Q: Which is better for a new smile; crowns or veneers? One doctor wants to do crowns, one wanted to do veneers?
A: Part II of my $14,000 home A/C estimate that I whined about last week. I got a second opinion: Guess what? Got it fixed for $300! My entire duct system in my attic was fine; the installer two years ago who wanted the $14K, left a giant opening behind the air-handler, allowing air form my garage to enter the ductwork causing all the grief.
Moral of the story: if you have been to a big corporate business for an estimate; check out a smaller, solo business for a second opinion.
Veneers are always a first choice to change a smile, simply because:
- They are more conservative; meaning less tooth structure has to be reduced.
- They require less time in the chair.
- Your original bite is not changed much.
- Post-operative tooth sensitivity is less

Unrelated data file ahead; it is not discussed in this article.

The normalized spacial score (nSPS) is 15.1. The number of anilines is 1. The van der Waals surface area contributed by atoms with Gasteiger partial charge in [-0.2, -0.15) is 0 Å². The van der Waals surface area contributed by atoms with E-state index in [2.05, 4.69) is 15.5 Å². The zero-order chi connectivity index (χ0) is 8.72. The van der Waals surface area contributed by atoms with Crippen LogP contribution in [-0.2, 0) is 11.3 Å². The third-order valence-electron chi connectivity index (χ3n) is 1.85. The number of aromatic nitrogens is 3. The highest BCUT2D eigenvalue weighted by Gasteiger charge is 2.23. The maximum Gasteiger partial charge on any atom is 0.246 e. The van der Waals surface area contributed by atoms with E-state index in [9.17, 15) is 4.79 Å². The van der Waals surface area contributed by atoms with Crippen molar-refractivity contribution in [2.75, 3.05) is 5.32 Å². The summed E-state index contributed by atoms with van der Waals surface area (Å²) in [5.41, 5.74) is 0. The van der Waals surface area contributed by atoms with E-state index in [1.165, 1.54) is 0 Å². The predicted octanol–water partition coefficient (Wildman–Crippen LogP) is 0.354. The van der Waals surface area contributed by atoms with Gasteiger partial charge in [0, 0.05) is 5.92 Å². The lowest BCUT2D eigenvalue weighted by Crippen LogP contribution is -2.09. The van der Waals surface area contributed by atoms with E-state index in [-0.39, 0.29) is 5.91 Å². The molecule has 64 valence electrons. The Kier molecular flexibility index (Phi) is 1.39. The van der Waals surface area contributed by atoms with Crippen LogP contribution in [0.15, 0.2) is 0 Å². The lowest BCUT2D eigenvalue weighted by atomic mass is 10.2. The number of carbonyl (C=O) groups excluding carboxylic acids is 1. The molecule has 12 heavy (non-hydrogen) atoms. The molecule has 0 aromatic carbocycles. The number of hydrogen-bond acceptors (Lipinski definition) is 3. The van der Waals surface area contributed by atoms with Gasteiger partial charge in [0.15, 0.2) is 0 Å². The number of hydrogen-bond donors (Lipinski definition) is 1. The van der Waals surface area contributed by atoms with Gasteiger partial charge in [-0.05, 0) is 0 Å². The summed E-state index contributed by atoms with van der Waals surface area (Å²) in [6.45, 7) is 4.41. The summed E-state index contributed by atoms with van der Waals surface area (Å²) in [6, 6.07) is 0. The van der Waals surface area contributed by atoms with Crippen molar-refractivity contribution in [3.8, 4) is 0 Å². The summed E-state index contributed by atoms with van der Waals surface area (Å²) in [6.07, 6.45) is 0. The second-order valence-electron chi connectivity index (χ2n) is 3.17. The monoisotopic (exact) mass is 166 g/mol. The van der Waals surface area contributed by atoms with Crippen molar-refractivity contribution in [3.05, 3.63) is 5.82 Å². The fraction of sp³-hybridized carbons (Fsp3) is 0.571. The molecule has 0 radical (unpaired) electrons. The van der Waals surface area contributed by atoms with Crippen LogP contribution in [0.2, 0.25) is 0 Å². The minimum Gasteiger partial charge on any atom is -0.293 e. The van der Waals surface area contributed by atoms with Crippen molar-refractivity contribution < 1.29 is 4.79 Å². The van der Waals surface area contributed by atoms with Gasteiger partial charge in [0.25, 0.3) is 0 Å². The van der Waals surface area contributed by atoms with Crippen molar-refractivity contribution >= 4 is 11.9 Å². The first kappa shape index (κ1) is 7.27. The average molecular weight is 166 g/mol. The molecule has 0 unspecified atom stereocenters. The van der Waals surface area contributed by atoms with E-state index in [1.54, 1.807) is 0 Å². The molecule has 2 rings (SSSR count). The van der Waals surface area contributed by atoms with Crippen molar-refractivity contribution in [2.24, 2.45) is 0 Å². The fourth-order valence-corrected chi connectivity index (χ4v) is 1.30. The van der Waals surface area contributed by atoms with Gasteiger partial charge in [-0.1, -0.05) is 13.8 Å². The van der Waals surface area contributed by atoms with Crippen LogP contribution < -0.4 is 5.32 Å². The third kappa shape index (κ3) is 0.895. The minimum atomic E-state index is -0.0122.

- Less chance for need for root canal treatment down the road.
- Easy to repair if needed.
Crowns are needed if:
- Your teeth are so worn down, you need full coverage for strength.
- Your bite is so bad and “over-closed” with an overbite from hell warranting that we “open-the-bite”; allowing for taller teeth, requiring an entire arch be treated with crowns, not just the ten teeth that show in your smile.
- Your teeth are chock full of old fillings or have an existing crown.
- One or more of the teeth are implants.
- You natural teeth are super dark and cannot be masked out by a veneer which just covers the front of the tooth and often cannot block out dark grey, black or brown teeth.
Dr. Mitchell Josephs practices Implant, Cosmetic and General Dentistry with an emphasis on implants, porcelain veneers, and complex crown and bridgetreatment. He is on staff at JFK Medical Center and is a Faculty Advisory Board member at McGill University’s Faculty of Dentistry. He completed his residency at Manhattan’s Beth Israel Medical Center and Mt. Sinai Hospital.